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German wasp | Vespula germanica

German wasp

Vespula germanica

Coral bush | Ardisia crenata

Coral bush

Ardisia crenata

Purple loosestrife | Lythrum salicaria

Purple loosestrife

Lythrum salicaria

Pom pom weed | Campuloclinium macrocephalum

Pom pom weed

Campuloclinium macrocephalum

Canarybird bush | Crotalaria agatiflora

Canarybird bush

Crotalaria agatiflora

Peanut butter cassia | Senna didymobotrya

Peanut butter cassia

Senna didymobotrya

Rubber vine | Cryptostegia grandiflora

Rubber vine

Cryptostegia grandiflora

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Environmental Programmes

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Perca fluviatilis

Common name:


Scientific name:

Perca fluviatilis


Perch live in schools, usually in the top 50 metres of water, and often mix with other species of fish. Redfin perch are a popular sport fish with some anglers because of their fighting qualities and taste. However, they are also voracious predators of other fish and invertebrates. They can destroy recreational fisheries in enclosed waters by stunting the growth of other fish species or eliminating them.

Additional Info

  • Where does this species come from?


    What is its invasive status in South Africa?

    Category 1b (National Parks, Provincial and Forestry Reserves; Category 3 (all other discrete catchment systems in which they occur).

    Where in South Africa is it a problem?

    Western Cape and Florida Lake in Gauteng.

    How does it spread?

    The sticky, ribbon-like structure of the eggs is responsible for the spread of this fish to most bodies of permanent water; the eggs are transferred to other environments when they become entangled around the legs of wading birds.

    Why is it a problem?

    As predators upon zooplankton, macroinvertebrates and fish, perch have the potential to significantly alter native freshwater communities and can devastate native fish populations by carrying the Epizootic Haematopoietic Necrosis Virus (EHNV).

    What does it look like?

    Description: The perch is a distinctive fish with a deep greenish body marked with dark vertical bands and the dorsal fin is stiffened with spines. The tail and anal fins are orange and the gill covers are tipped with a sharp spine. The erect dorsal fin has a noticeable black spot at the rear. They can weigh up to 4kg and reach up to 25cm in length. Habitat: This species prefers slow-moving rivers, deep lakes and ponds, where it stays close to patches of vegetation and submerged objects. Perch require well-oxygenated water to survive. Breeding: Spawning takes place in April, and the very sticky eggs are produced in bands. Females twine these bands around submerged vegetation or between rocks, and the males follow them and fertilise the eggs. The young fish hatch after about three weeks and remain amongst the egg bands until the yolk sac is exhausted. They then venture into more open water and feed on planktonic animals. As they grow, they begin to form shoals close to the bank. Males mature when they reach 7-8cm in length, females when they are 10cm.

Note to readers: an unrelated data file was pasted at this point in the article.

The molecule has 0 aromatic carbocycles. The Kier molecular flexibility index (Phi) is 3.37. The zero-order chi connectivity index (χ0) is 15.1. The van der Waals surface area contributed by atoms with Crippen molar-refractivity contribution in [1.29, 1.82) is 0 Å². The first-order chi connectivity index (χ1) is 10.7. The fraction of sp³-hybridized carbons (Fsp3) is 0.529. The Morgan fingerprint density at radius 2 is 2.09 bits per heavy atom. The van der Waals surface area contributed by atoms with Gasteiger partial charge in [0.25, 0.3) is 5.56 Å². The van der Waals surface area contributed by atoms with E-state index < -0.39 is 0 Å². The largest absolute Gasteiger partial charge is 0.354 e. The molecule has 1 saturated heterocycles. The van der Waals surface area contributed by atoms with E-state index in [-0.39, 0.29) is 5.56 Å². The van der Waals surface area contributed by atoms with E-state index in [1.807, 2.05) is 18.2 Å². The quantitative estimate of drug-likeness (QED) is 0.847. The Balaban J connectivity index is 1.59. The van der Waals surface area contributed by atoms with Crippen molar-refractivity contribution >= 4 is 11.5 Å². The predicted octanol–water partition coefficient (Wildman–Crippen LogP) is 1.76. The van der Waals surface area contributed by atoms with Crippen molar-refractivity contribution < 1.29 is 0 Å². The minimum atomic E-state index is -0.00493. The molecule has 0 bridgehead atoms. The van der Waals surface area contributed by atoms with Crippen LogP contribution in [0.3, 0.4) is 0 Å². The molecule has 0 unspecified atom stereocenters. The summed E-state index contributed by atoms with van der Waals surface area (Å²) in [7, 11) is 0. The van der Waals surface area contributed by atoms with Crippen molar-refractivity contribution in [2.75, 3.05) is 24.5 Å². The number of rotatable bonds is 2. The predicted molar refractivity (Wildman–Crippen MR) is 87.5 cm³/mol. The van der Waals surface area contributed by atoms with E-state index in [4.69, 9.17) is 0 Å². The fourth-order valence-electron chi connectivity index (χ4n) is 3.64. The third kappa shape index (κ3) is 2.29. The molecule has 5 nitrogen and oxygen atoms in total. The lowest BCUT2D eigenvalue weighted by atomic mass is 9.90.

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General News Updates

2019 National Symposium on Biological Invasio…


This is your invitation to South Africa's 2019 National Symposium on Biological Invasions. The convention is hosted by the Centre for Invasion Biology (CIB), University of Stellenbosch, and the Biolo... Read more

2019 Invasive Species Training


During the past five years (2014-2018), ISSA invasive species trainers have trained 4 000 in the identification of invasive species and laws pertaining to invasive species across South Africa.  ... Read more

Alien Grass Working Group


Who are we? The South African National Alien Grass Working Group was jointly initiated by the South African Biodiversity Institute (SANBI) and the Centre for Excellence in Invasion Biology (C·I·B) in... Read more

Permits for planting indigenous Cynodon?


On 16 February, 2018, South Africa's Department of Environmental Affairs issued amendments to the regulations and lists relating to the National List of Invasive Species.  Updates to the draft&n... Read more

Invasive species training 2018 dates released


Interested in invasive species?  How much do you know about NEMBA invasive species compliance for landowners and organs of state? The South African Green Industries Council (SAGIC) have released... Read more

Communications post for Africa advertised


The Nature Conservancy has advertised a brand new post:  Communications Manager, Africa Region. Knowledge of invasive species and water would be an asset in this post. See details below:    Job Titl... Read more